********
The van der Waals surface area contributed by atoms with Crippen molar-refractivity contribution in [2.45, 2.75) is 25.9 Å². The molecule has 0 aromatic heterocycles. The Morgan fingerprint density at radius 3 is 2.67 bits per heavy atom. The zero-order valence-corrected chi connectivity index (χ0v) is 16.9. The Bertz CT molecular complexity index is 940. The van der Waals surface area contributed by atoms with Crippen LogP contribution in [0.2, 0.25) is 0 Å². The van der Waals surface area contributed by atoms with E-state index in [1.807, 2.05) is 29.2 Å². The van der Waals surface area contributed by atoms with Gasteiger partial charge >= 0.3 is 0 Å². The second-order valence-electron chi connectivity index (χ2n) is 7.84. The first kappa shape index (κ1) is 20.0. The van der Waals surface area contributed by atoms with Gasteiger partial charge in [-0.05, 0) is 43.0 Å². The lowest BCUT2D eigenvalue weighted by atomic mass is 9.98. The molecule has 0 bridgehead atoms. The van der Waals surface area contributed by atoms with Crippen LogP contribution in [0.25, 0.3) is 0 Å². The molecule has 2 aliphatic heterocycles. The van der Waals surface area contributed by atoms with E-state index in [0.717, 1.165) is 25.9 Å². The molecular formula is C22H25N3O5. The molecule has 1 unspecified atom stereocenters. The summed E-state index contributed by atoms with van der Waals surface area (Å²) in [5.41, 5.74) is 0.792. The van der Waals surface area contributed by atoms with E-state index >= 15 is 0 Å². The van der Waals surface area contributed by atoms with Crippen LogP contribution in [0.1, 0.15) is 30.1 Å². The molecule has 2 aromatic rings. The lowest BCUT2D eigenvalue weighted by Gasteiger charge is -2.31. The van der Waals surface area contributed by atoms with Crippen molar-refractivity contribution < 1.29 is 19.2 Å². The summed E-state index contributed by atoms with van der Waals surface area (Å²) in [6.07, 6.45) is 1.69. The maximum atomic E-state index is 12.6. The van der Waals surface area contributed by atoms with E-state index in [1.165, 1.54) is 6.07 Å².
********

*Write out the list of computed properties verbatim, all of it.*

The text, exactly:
The van der Waals surface area contributed by atoms with Crippen molar-refractivity contribution in [2.45, 2.75) is 25.9 Å². The molecule has 0 aromatic heterocycles. The Morgan fingerprint density at radius 3 is 2.67 bits per heavy atom. The zero-order valence-corrected chi connectivity index (χ0v) is 16.9. The Bertz CT molecular complexity index is 940. The van der Waals surface area contributed by atoms with Crippen LogP contribution in [0.2, 0.25) is 0 Å². The van der Waals surface area contributed by atoms with E-state index in [1.807, 2.05) is 29.2 Å². The van der Waals surface area contributed by atoms with Gasteiger partial charge >= 0.3 is 0 Å². The second-order valence-electron chi connectivity index (χ2n) is 7.84. The first kappa shape index (κ1) is 20.0. The van der Waals surface area contributed by atoms with Gasteiger partial charge in [-0.05, 0) is 43.0 Å². The lowest BCUT2D eigenvalue weighted by atomic mass is 9.98. The molecule has 0 bridgehead atoms. The van der Waals surface area contributed by atoms with Crippen LogP contribution in [0.25, 0.3) is 0 Å². The molecule has 2 aliphatic heterocycles. The van der Waals surface area contributed by atoms with E-state index in [0.717, 1.165) is 25.9 Å². The molecular formula is C22H25N3O5. The molecule has 1 unspecified atom stereocenters. The summed E-state index contributed by atoms with van der Waals surface area (Å²) in [5.41, 5.74) is 0.792. The van der Waals surface area contributed by atoms with E-state index >= 15 is 0 Å². The van der Waals surface area contributed by atoms with Crippen LogP contribution in [0.1, 0.15) is 30.1 Å². The molecule has 2 aromatic rings. The lowest BCUT2D eigenvalue weighted by Gasteiger charge is -2.31. The van der Waals surface area contributed by atoms with Crippen molar-refractivity contribution < 1.29 is 19.2 Å². The summed E-state index contributed by atoms with van der Waals surface area (Å²) in [6.07, 6.45) is 1.69. The maximum atomic E-state index is 12.6. The van der Waals surface area contributed by atoms with E-state index in [1.165, 1.54) is 6.07 Å².